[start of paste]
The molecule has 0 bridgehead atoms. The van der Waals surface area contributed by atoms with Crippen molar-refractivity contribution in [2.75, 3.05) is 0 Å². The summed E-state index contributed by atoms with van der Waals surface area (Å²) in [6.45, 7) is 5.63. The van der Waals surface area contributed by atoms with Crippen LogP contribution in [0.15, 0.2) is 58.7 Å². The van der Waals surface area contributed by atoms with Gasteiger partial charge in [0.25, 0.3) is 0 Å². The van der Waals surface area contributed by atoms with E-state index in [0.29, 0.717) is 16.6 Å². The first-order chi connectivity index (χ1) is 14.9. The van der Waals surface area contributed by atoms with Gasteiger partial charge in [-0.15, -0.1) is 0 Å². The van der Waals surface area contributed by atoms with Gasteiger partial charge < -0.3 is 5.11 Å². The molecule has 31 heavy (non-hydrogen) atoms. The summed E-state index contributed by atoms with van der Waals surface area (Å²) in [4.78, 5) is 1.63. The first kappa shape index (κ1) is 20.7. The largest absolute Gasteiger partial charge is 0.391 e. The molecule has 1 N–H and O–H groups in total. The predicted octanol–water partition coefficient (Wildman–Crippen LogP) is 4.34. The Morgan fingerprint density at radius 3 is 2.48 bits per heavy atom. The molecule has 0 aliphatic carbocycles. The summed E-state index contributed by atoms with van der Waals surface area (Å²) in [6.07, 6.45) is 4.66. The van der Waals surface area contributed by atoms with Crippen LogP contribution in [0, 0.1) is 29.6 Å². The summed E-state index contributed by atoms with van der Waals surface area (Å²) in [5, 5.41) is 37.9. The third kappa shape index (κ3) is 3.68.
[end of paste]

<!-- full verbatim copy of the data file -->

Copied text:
The molecule has 0 bridgehead atoms. The van der Waals surface area contributed by atoms with Crippen molar-refractivity contribution in [2.75, 3.05) is 0 Å². The summed E-state index contributed by atoms with van der Waals surface area (Å²) in [6.45, 7) is 5.63. The van der Waals surface area contributed by atoms with Crippen LogP contribution in [0.15, 0.2) is 58.7 Å². The van der Waals surface area contributed by atoms with Gasteiger partial charge in [0.25, 0.3) is 0 Å². The van der Waals surface area contributed by atoms with E-state index in [0.29, 0.717) is 16.6 Å². The first-order chi connectivity index (χ1) is 14.9. The van der Waals surface area contributed by atoms with Gasteiger partial charge in [-0.15, -0.1) is 0 Å². The van der Waals surface area contributed by atoms with Gasteiger partial charge < -0.3 is 5.11 Å². The molecule has 31 heavy (non-hydrogen) atoms. The summed E-state index contributed by atoms with van der Waals surface area (Å²) in [4.78, 5) is 1.63. The first kappa shape index (κ1) is 20.7. The largest absolute Gasteiger partial charge is 0.391 e. The molecule has 1 N–H and O–H groups in total. The predicted octanol–water partition coefficient (Wildman–Crippen LogP) is 4.34. The Morgan fingerprint density at radius 3 is 2.48 bits per heavy atom. The molecule has 0 aliphatic carbocycles. The summed E-state index contributed by atoms with van der Waals surface area (Å²) in [6.07, 6.45) is 4.66. The van der Waals surface area contributed by atoms with Crippen LogP contribution in [0, 0.1) is 29.6 Å². The summed E-state index contributed by atoms with van der Waals surface area (Å²) in [5, 5.41) is 37.9. The third kappa shape index (κ3) is 3.68.